This entry was written by L’Whitney Gowans

Every time you go to the Keys, you ALWAYS learn something new. Especially when you learn some new crazy name about a tool used for visibility or depth. That tool is the secci disk.

It is a black and white plastic disk that is connected to a measuring tape (just as simple as it sounds). To start the calculations, we lowered it down into the clear water and watched as it was harder to see as it decended into the unknown. I, Ed bear, however could see that the “unknown” was actually some bare substrate on some rocks and covered in algae. Measuring the visibility from the disk was actually harder then looking into that “unknown”. (You may remember I watched some students using this last time I was here)

How you measured it was, you had to find out how far the disk was from the water, subtract that from the actual depth (using the secci disk of course), and finally you have successfully accomplished your task. I bet I would have learned more at the station if I wasn’t whisked away to the next but what I did get out of it was this; don’t underestimate the power of a plane plastic disk. It could just be the scientific fact that could solve a disaster.

This entry was written by Jessica Silk (SCUBAnaut)

Niskin Tubes. Ashley, Evan,Kwadjo, Terrance, Massai, Teaon

Hello everyone this is Ed bear, and I’m enjoying the sun shine state in the Florida Keys with NABS/YES. Today we learned about a variety of subjects having to do with Water quality testing methods NOAA uses in there Marine Sanctuary. One of those methods was the Niskin bottle; I used it to retrieve water from depth to be tested. The device is spring loaded and so when it reaches the right depth, you use a small weight to set off the release of the closing system, by sending it down the retrieval line.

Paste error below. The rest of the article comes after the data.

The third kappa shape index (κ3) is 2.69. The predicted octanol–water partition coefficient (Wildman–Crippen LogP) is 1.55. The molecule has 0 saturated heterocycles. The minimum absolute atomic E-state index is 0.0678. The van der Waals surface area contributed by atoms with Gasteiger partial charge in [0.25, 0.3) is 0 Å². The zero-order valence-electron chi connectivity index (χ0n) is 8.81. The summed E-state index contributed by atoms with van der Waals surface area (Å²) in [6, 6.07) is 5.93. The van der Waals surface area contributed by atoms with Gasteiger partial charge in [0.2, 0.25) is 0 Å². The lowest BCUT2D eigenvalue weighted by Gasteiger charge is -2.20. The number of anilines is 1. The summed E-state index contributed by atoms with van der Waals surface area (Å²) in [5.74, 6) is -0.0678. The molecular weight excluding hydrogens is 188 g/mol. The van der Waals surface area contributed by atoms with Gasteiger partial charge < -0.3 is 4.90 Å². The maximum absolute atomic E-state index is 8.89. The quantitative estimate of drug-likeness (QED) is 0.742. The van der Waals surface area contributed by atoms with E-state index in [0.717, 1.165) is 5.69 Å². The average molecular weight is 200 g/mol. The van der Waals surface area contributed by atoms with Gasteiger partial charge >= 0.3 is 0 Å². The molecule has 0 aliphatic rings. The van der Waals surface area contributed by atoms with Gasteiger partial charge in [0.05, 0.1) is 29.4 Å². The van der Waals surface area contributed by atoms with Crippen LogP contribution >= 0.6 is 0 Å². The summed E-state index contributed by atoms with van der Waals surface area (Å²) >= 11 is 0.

The container then closes and traps about a litre of water inside and can then be hauled back to the surface. The Niskin bottle can be used on a boat or from shore making it versatile and it appears to be made from sturdy replaceable materials making it a perfect tool for a range of environments. In a real life testing situation you would then take that water and test it at the other stations. I worked hard to get the system to function
correctly, and eventually I was able to increase my skill and take a sample from the dock water where we practiced. I learned many skills to day the Niskin bottle was one of the trickiest

This entry was written by Wadjo Tillman

Today at the youth summit we had a blast! The day was organized by different learning stations. We learned about dissolved oxygen, water salinity, and secchi disk. In the lab about dissolved oxygen we leaned the importance of having it in the water, and the way that the levels are measured. The water salinity station, which was taught by Mrs. Cathy Sakas, was also very interesting. We learned the scale that is use to measure the amount of salt in the water, and how to read the information that we collected using the Refractometer. One of the last stations that we went to was the secchi disk, which is used to measure the clarity of the water. It’s very simple; all you do is lower the disk into the water until you can’t see it anymore. Then you record the depth to where you could no longer see the disk. Then look at the scale that is provided to see find the clarity of the water. Over all we had a great day and learned a lot. I can’t wait to see what we get to do tomorrow.

This entry was written by Bresha
Wow we found out so any things about the ocean and much of the equipmemt was quite tricky for a bear with such little paws, so it was great to have help from my new friends. And that was just the morning! Ed